Julian Klymochko: Mark, you make it seem so easy. If we could all just be so lucky going into Broadway, like you did first time was a tremendous success. Now transitioning to the small satellite industry, not at all alike as compared to Broadway, but in any event, it sounds like you’re having a lot of fun doing it. What was the opportunity that you saw in small satellites that you co-founded a company focused on it?


Marc Bell: So, when I was 10 years old, I watched a 24-hour Star Trek Marathon and a Trekie was born. And then I decided that was my dream, was to become an astronaut and it didn’t quite work out as planned. And then I started playing with my computers. My father told me there’s no future to computers. I should become a doctor, a lawyer or accountant. So got my Degree in Accounting, got my Masters, but I wanted play with computers. And so, I started off and I started building a company called Globix and we ran 28,000 miles of fiber in the early nineties, but we couldn’t reach everywhere on earth, especially Eastern Europe. So, we set up a company called Net Set Express, where we built ground stations throughout Eastern Europe to provide internet connectivity, to ISPs there and started buying satellite transponder space.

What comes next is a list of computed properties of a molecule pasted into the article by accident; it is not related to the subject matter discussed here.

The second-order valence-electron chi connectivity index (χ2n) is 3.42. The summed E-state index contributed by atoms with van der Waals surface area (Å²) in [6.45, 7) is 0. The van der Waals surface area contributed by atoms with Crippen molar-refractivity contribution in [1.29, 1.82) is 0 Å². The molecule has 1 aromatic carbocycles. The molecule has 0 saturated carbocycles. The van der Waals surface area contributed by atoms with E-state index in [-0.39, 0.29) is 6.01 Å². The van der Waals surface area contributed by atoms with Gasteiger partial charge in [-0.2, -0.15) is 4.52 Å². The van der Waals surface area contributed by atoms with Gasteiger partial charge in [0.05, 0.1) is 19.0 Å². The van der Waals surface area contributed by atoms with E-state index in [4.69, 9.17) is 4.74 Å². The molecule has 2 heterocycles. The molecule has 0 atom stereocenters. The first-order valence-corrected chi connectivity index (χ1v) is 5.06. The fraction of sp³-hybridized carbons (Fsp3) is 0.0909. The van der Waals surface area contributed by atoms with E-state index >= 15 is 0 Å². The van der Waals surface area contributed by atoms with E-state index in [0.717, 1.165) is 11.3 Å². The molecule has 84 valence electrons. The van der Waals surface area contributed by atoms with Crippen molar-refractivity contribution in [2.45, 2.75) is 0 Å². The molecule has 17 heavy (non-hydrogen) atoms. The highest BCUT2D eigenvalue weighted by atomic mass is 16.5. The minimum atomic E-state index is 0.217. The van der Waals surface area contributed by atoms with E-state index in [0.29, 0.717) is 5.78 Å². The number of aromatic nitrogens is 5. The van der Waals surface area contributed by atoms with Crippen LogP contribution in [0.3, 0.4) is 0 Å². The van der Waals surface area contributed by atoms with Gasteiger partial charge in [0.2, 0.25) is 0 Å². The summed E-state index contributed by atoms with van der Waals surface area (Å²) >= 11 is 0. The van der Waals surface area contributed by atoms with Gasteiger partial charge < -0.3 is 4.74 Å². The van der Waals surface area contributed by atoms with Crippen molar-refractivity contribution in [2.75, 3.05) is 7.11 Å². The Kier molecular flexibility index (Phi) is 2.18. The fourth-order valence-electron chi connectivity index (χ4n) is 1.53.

So that was my first iteration of working with satellites, and I thought it was awesome. So now fast forward, it’s about 10 years ago or so. I’m milking conference out, in LA. I got invited to go down to see SpaceX, I’m touring SpaceX, and I was just amazed by these incredibly large rockets, and I was just living a dream going through the place, getting a tour. And someone was telling me they could put something the size of a school bus into outer space. I’m like, why would you want to put a school bus into her space? And they go, no, no, no, it’s just an image. I go, I get it. But why would anybody build something in the size of a school bus?